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People fled for higher ground Sunday night as creeks rose in Cheraw and rural Chesterfield County, where dams were being battered and at least one was thought to be in danger of failure.
Chesterfield County Sheriff Jay Brooks said authorities were concerned about whether the Cheraw State Park dam would hold up under the stress of drenching rains and rising creeks.
Water was pouring over the top and around the sides, he said. Several communities lie below the dam and 350-acre lake south of Cheraw.
“So far it has held but I don’t know how long it will,’’ Brooks said. Brooks said authorities were closing part of U.S. 52 between Cheraw and Society Hill.
Brooks said the dam at Chatham Lake also was a concern, but was holding up Sunday night.
Sunday’s problems result from extraordinary rainfall that has hit the Carolinas as a result of Hurricane Florence, a wide storm that blasted North Carolina’s coast before moving inland. As much as 2 feet of rain fell on parts of North Carolina, but eastern South Carolina also was pelted for days. Rain in North Carolina was swelling creeks and rivers that flow into South Carolina.
Creeks that feed into the Great Pee Dee River had risen so high that dozens of people had to evacuate to higher ground, Brooks and Cheraw Police Chief Keith Thomas said. Thomas said 10 to 12 families had to be evacuated early Sunday, while another 10 motorists had to be rescuted from cars stranded in flooded intersections.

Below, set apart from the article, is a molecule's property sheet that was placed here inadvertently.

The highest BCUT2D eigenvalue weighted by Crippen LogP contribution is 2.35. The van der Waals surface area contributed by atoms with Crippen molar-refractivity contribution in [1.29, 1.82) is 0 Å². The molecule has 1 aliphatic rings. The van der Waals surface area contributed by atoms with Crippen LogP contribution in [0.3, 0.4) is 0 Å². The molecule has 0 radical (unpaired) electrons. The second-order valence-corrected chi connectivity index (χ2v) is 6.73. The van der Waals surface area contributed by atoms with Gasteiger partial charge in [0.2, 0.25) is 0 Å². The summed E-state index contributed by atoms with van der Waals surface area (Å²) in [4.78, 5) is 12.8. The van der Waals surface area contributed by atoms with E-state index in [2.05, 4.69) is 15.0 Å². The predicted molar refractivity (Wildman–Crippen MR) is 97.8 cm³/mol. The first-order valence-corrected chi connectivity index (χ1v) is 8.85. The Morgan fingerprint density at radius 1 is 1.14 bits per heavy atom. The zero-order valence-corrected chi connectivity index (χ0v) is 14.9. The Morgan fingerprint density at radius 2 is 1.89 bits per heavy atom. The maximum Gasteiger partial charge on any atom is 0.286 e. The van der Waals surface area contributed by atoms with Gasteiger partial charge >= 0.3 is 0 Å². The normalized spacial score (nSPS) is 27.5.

Heavy rains also forced the evacuation of a shelter at the town’s community center Sunday night.
Thomas said water started creeping into the town’s community center, eventually putting more than a foot of water inside, he said. Those staying at the shelter were then evacuated to Cheraw High School, he and Brooks said.
“We got the National Guard vehicles and we evacuated,’’ Thomas said Sunday night. “We had a little over 50 when it started flooding, and another 20 showed up, and we had to take them to the high school as well.’’
Among those evacuated from homes earlier Sunday was an elderly man, whose brick house and yard filled with water from nearby Bear Creek, which had spilled its banks and flooded out a road. At Teal’s Mill Pond, locals said an old dam that already was in disrepair was being pounded with high water. At about 6:30 p.m., water was pouring over the highway and dam.
A developing problem, Brooks said, was where people can go if their homes are in danger of flooding. Many roads in the county are washed out, making it difficult for people to find shelter or get out of the area, he said.
“We’ve got a lot of roads closed, we’ve got a lot of communities isolated,’’ Brooks said.